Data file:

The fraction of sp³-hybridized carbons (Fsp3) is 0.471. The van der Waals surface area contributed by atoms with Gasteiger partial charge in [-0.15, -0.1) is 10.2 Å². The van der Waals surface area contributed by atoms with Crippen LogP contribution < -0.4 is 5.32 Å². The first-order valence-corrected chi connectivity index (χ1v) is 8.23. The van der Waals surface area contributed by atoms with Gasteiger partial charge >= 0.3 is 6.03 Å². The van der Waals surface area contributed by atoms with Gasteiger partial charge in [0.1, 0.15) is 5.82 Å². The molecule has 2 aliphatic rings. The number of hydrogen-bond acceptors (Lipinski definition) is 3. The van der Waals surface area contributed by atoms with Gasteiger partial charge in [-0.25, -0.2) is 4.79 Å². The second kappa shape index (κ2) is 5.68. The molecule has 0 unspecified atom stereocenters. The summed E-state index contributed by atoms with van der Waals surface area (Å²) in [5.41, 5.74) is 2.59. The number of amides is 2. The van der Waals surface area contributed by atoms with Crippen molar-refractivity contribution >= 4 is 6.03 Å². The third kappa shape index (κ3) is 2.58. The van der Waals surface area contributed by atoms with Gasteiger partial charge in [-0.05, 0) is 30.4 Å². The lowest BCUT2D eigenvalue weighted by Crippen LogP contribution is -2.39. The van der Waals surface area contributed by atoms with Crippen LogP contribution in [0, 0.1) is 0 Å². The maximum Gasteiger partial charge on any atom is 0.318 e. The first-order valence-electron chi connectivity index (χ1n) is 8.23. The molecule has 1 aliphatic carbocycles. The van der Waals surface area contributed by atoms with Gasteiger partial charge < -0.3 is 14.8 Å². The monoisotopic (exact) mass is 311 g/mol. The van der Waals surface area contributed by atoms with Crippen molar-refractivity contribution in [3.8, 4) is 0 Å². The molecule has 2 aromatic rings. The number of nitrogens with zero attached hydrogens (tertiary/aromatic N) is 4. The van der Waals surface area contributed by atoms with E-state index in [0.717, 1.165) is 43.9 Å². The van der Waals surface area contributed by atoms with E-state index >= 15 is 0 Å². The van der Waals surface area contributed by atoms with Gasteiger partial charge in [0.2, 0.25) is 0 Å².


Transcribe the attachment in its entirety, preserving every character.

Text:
The fraction of sp³-hybridized carbons (Fsp3) is 0.471. The van der Waals surface area contributed by atoms with Gasteiger partial charge in [-0.15, -0.1) is 10.2 Å². The van der Waals surface area contributed by atoms with Crippen LogP contribution < -0.4 is 5.32 Å². The first-order valence-corrected chi connectivity index (χ1v) is 8.23. The van der Waals surface area contributed by atoms with Gasteiger partial charge >= 0.3 is 6.03 Å². The van der Waals surface area contributed by atoms with Gasteiger partial charge in [0.1, 0.15) is 5.82 Å². The molecule has 2 aliphatic rings. The number of hydrogen-bond acceptors (Lipinski definition) is 3. The van der Waals surface area contributed by atoms with Gasteiger partial charge in [-0.25, -0.2) is 4.79 Å². The second kappa shape index (κ2) is 5.68. The molecule has 0 unspecified atom stereocenters. The summed E-state index contributed by atoms with van der Waals surface area (Å²) in [5.41, 5.74) is 2.59. The number of amides is 2. The van der Waals surface area contributed by atoms with Crippen molar-refractivity contribution >= 4 is 6.03 Å². The third kappa shape index (κ3) is 2.58. The van der Waals surface area contributed by atoms with Gasteiger partial charge in [-0.05, 0) is 30.4 Å². The lowest BCUT2D eigenvalue weighted by Crippen LogP contribution is -2.39. The van der Waals surface area contributed by atoms with Crippen LogP contribution in [0, 0.1) is 0 Å². The maximum Gasteiger partial charge on any atom is 0.318 e. The first-order valence-electron chi connectivity index (χ1n) is 8.23. The molecule has 1 aliphatic carbocycles. The van der Waals surface area contributed by atoms with Gasteiger partial charge < -0.3 is 14.8 Å². The monoisotopic (exact) mass is 311 g/mol. The van der Waals surface area contributed by atoms with Crippen molar-refractivity contribution in [3.8, 4) is 0 Å². The molecule has 2 aromatic rings. The number of nitrogens with zero attached hydrogens (tertiary/aromatic N) is 4. The van der Waals surface area contributed by atoms with E-state index in [0.717, 1.165) is 43.9 Å². The van der Waals surface area contributed by atoms with E-state index >= 15 is 0 Å². The van der Waals surface area contributed by atoms with Gasteiger partial charge in [0.2, 0.25) is 0 Å².